Doocy discussed the issue with a political panel that included Democratic strategist Doug Schoen, who acknowledged: "What MSNBC did makes no sense." He later added: "...that makes no sense at all. Because to do that is just plain mean-spirited and wrong." Another panelist, Pulitzer Prize-winning journalist Karen Hunter, later admitted: "perhaps cropping him out completely may not be too fair."
On Wednesday's Morning Joe program on MSNBC a picture of the Newsweek cover was shown, but with only President Bush's arm visible, his face had been completely cut out of the original image.
Of all the networks Tom Hanks might have mocked during a little stunt on Morning Joe today, he just happened to settle on Fox. For good measure, he worked Tea Partiers and Ann Coulter into his mix. [H/t reader Ray R.]
Morning Joe had just aired a clip of an actual fistfight that broke out live-on-camera between two TV producers at an Italian TV station. Cut to Hanks in the Morning Joe control room, pretending to produce . . .
Someone submit the Morning Joe java to Henry Waxman for analysis. There seems to be something in it causing top Dems to experience serious delusions . . .
On today's show, HHS Secretary Kathleen Sebelius claimed that the people of her home state of Kansas are "wildly supportive" of the substance of ObamaCare. Unfortunately, suggested Sebelius, they're just too ignorant to know what's in the blessed bill.
Later, DNC Chairman Tim Kaine didn't deny that the Obama admin had engaged in two sleazy patronage deals, involving Joe Sestak and Scott Matheson. Instead, the DNC Chairman laughed off the cynical, and possibly illegal, arrangements. "Life is life," smirked Kaine.
To Morning Joe's credit, the patronage deals and the Charlie Rangel situation were discussed throughout the show. The withdrawal of Dem Rep. Eric Massa from his re-election race, amidst allegations he sexually harrassed a male staffer, was also discussed, though not raised with Kaine. Would an RNC Chairman appearing on the show the day after the Mark Foley affair erupted have gotten a similar pass?
On Wednesday's Morning Joe on MSNBC, host Joe Scarborough pointed out the cover of the latest edition of Newsweek magazine, which proclaimed "Victory At Last; The Emergence of A Democratic Iraq" and featured a picture of President George W. Bush walking the deck of an aircraft carrier. However, the image of Newsweek that appeared on screen cropped out President Bush's face entirely (h/t George Miller).
The magazine cover showed Bush on the deck of the U.S.S. Abraham Lincoln in 2003, after making his "Mission Accomplished" speech following the successful invasion of Iraq. While Newsweek cropped the picture to include half of Bush's body and face, MSNBC further cropped the image to leave only the arm of the former president visible (See original Newsweek cover below).
One of Scarborough's guests, Council on Foreign Relations President Richard Haass, reacted to Newsweek's declaration of victory in Iraq: "Too positive....For sure. We're going to take months to see a new government formed and we don't know how well the new government's going to operate....Too soon to take out the champagne, if ever." Show co-host Mika Brzezinski added: "Still a lot of controversy as to why we went in."
What good is the liberal media's "truth squadding" or "fact-checking" when it doesn't reveal any facts and is completely divorced from the truth?
MSNBC's Norah O'Donnell gave a stark answer to that question this morning, when she appeared on "Morning Joe" to discuss yesterday's health care summit. O'Donnell heaped praise on the President for being "in command of some of the facts", like the "fact" that premiums would decline 10-13 percent under his plan. If she had actually looked at the CBO report she was citing, however, she would know that the plan is expected to raise, not lower, premiums for individuals by 10-13 percent.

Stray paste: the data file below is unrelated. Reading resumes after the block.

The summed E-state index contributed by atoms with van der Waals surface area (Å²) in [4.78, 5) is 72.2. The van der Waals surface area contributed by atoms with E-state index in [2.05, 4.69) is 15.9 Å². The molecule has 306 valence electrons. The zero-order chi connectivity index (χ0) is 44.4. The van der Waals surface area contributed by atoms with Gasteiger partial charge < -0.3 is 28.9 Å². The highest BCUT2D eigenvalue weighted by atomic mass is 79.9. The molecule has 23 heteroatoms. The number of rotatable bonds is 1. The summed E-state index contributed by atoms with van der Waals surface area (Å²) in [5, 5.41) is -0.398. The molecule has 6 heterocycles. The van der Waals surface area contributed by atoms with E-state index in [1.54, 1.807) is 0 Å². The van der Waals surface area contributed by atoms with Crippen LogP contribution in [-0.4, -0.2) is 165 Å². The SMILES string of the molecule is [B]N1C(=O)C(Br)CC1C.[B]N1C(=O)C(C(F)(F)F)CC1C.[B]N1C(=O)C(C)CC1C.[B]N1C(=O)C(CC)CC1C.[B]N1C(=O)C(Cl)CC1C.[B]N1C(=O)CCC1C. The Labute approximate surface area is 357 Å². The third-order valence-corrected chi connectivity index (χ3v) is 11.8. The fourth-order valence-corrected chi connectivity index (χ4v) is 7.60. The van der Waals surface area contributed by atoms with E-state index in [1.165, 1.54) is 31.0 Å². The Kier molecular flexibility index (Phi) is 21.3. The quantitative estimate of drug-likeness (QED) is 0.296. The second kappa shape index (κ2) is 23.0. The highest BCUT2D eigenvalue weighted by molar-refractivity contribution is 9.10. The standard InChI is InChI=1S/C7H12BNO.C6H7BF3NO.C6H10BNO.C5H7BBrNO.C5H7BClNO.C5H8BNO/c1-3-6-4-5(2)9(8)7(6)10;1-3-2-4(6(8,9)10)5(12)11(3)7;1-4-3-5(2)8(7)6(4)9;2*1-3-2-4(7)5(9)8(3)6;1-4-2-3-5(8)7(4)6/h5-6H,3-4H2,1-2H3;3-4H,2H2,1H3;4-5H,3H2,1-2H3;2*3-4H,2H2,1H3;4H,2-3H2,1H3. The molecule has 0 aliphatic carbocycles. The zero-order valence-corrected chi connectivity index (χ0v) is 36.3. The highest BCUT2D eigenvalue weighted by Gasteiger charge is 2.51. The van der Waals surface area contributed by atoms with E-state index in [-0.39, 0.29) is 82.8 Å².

So for all her "truth-squadding" and "fact-checking", O'Donnell is still confused about the difference between up and down. Either that, or she didn't truth-squad or fact-check anything, but simply said what she wanted to believe. Maybe she should spend less time devising her awkward hyphenated verbs , and more actually examining the facts.
"Are we on seven-second delay?"--Mark Halperin on Morning Joe, prefacing his criticism of Pres. Obama's performance at the health-care summit.
Halperin was surely being facetious, but the point about MSNBC's pro-Obama predilection was made.
The Time editor went on to rather comprehensively pan PBO's petulant performance. His comments were preceded by a clip of Pres. Obama rudely reminding Sen. John McCain of just who had won the presidential election.
If you're reading this or spending time at politically oriented, new media websites, you are adding to the caustic tone in Washington, D.C.
Such was discussed on MSNBC's "Morning Joe" Wednesday during a roundtable segment wherein no one disagreed with this premise.
Joining Joe Scarborough and Mika Brzezinski were conservative contributor Pat Buchanan, Time's Peter Beinart, and NBC's Savannah Guthrie.
The topic of discussion was the evolution of partisan politics, and although Beinart pointed out how the parties have been much more greatly divided in the past than they currently are, the conversation continually referred back to the Internet being to blame for today's divisions (video embedded below the fold with transcript and commentary, h/t Story Balloon):
It's been almost three weeks since Sarah Palin addressed the Tea Party convention. More than two weeks since Andrea Mitchell did her taunting little imitation of Palin's hand notes. But there was Norah O'Donnell today, still milking the moment to mock Palin.
O'Donnell worked her hand-note reference into a discussion on today's Morning Joe of Scott Brown's vote for the "jobs bill."
Later, on a different subject, after criticizing socialism, Norah wryly observed "I sound like I'm on another network." See Bonus Coverage, below.